Choosing a Dinghy

Dinghies come in two flavors, hard and inflatable. When you look at a popular dinghy dock, it would appear that inflatable dinghies dominate the scene. Each type of dinghy has its advantages and disadvantages, it's just a matter of figuring out which advantages are important to you and which disadvantages you can live with. While inflatables are very popular, you should still decide for yourself what your needs are before you buy an inflatable like everyone else.

The major points of difference between the two camps have to deal with stability and propulsion.

Hard dinghies are easier to propel through the water, but are much more tender.

Inflatable dinghies are extremely stable, but are not as easy to propel through the water.

Hard dinghies are easily rowed in light weather, and can still be rowed with strenuous effort in heavy weather. Inflatable dinghies on the other hand can only be rowed when there is no wind present. If there is any wind, you may find it impossible to row towards weather. To combat this pitfall, inflatables are propelled via outboard motor.

Stability is the other great difference between the two camps. Hard dinghies are very tender and can tip if care is not taken when boarding or standing. Inflatable dinghies are extremely stable, allowing you to stand up and walk around on them without any fear of capsizing. If you stood on the gunwale of a rigid dinghy, the boat would tip over and swamp. Doing the same on an inflatable dinghy would be totally acceptable. You could easily stand on the gunwale and be fully supported by the inner tube's volume of air.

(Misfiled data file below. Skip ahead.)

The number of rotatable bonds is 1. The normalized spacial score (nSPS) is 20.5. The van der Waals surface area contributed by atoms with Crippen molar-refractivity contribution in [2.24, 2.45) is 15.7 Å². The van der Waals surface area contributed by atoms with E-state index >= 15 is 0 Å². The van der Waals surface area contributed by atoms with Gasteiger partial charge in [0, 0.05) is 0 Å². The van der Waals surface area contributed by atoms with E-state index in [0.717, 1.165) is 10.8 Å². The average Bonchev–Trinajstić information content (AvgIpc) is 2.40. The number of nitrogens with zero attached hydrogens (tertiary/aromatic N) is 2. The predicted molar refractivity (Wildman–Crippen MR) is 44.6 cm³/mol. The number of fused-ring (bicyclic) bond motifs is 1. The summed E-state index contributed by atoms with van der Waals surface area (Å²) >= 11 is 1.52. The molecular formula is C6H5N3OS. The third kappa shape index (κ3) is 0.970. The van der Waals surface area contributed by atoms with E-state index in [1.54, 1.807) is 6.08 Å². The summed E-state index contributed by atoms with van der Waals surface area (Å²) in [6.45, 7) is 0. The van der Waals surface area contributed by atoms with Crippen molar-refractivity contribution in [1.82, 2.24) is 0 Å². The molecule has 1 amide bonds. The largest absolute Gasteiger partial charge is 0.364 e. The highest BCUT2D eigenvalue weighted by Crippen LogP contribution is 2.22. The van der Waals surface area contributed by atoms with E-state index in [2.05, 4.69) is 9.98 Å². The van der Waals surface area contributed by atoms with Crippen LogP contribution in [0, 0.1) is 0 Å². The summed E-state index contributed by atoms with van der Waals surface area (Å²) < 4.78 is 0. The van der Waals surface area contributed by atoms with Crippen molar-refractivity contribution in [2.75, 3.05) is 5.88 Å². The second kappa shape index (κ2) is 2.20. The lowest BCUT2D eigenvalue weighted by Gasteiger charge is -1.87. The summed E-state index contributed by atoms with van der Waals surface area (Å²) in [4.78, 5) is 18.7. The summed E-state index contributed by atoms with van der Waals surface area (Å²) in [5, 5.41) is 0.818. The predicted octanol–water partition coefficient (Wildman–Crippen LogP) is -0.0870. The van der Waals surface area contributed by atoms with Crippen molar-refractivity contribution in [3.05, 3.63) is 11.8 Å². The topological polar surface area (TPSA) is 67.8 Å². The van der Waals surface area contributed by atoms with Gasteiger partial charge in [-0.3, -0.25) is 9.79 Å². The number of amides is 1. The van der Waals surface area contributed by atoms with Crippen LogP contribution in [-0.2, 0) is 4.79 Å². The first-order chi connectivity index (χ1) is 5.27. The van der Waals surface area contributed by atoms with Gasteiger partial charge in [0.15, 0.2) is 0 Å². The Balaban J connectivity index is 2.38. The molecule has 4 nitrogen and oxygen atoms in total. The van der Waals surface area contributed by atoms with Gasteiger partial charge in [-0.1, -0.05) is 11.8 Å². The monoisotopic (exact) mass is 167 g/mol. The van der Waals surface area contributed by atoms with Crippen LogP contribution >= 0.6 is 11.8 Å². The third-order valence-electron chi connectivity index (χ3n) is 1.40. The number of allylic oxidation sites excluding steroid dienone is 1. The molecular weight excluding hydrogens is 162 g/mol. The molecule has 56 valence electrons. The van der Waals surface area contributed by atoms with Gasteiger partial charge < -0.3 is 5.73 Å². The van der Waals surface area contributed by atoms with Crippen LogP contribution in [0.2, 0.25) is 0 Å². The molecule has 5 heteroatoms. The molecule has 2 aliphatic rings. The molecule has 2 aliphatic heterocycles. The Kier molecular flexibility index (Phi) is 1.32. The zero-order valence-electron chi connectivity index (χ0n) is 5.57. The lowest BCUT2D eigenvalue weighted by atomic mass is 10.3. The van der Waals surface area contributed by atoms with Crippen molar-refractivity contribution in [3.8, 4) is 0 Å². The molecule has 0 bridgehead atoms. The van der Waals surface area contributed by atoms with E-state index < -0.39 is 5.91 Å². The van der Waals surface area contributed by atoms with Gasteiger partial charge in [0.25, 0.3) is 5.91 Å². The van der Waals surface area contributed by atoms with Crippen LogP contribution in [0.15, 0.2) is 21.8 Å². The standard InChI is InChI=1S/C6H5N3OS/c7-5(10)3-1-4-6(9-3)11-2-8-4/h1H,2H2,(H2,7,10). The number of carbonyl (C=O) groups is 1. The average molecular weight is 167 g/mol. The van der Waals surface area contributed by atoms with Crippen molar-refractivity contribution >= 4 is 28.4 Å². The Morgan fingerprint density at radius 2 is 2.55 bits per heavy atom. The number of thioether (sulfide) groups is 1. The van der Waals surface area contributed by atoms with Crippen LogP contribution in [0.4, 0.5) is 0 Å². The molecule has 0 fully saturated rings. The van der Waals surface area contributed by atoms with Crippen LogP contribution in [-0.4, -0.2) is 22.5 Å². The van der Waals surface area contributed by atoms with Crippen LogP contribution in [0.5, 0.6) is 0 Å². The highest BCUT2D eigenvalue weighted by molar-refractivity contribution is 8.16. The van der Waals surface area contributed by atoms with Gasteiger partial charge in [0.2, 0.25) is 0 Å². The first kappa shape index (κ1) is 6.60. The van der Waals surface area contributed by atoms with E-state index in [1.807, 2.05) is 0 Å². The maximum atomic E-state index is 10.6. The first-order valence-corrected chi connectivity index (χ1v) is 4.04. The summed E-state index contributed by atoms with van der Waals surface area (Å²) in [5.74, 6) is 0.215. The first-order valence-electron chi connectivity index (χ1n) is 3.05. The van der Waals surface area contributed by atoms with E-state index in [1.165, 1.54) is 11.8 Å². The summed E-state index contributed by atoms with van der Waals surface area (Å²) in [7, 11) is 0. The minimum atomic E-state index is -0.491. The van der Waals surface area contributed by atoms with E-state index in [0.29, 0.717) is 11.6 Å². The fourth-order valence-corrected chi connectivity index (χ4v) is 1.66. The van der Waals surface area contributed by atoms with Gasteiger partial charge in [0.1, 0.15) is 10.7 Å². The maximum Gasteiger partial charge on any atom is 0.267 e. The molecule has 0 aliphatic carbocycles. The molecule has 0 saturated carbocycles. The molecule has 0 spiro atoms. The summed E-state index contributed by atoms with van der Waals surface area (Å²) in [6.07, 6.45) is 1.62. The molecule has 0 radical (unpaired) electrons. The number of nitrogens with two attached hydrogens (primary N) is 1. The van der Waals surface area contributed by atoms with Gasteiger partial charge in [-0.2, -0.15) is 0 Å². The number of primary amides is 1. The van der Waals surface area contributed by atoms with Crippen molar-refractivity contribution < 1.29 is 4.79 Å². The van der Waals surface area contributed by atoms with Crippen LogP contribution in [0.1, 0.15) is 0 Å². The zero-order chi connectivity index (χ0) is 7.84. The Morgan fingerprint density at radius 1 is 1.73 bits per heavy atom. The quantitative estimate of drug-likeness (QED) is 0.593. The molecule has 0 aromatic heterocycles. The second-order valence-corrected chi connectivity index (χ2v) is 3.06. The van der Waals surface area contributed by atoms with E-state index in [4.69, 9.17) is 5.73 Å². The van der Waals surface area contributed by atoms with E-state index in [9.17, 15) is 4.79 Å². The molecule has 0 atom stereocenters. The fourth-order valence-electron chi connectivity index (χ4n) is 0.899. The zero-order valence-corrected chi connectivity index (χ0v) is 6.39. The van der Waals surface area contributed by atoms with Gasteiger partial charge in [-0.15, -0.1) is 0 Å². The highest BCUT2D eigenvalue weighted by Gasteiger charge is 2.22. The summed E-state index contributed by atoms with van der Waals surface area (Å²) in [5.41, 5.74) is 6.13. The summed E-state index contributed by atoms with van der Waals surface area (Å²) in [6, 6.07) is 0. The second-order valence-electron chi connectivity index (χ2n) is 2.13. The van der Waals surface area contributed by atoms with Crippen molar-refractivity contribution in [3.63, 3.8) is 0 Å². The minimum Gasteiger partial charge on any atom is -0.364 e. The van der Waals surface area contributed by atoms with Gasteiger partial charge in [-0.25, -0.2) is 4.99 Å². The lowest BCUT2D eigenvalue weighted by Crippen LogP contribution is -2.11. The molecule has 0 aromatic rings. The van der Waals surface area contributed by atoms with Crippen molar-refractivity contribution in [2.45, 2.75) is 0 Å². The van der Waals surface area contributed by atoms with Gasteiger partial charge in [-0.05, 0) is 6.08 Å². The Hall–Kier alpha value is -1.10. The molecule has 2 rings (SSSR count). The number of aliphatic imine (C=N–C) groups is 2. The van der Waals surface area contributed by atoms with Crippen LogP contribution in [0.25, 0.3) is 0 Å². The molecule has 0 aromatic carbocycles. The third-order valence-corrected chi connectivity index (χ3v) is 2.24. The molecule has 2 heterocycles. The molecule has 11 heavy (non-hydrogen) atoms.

There are some other minor differences between the two that also play an important role in deciding which to use, these deal with longevity. Inflatable dinghies will be eaten up by the sun and begin to leak out air after a few years of use. Sand is another nuisance in inflatables, it will work its way into the folds in the fabric and chafe small pinholes in hard to repair areas. Hard dinghies on the other hand will hold up quite well in the sun and will not be destroyed by the ingress of sand. Hard dinghies will also do very well with frequent beach landings, though the bottom paint will suffer as well. 

Lastly, outboard motors on dinghies are a frequent topic of complaint from all of my cruising friends. At some point, repairs or replacement of their outboard will stir up furious emotions from within them. 

Finally, storage is a factor when it comes to dinghies. Soft bottom inflatables, which are not as popular as RIBs (Rigid Inflatable Boats), can be deflated and rolled up. This allows them to be stored tucked away in a lazarette when underway. RIBs and hard dinghies need to be stored somewhere on the boat, and they do take up a considerable amount of space. Some popular storage areas are in davits on the stern, or overturned on the deck. 

When you are looking for a dinghy to complement your cruising boat, look at the pros and cons of each. If you are torn between inflatable or hard, you can use this simple question as a tie breaker: 

Do you want to stress about outboards and sand or do you want to enjoy the beach?

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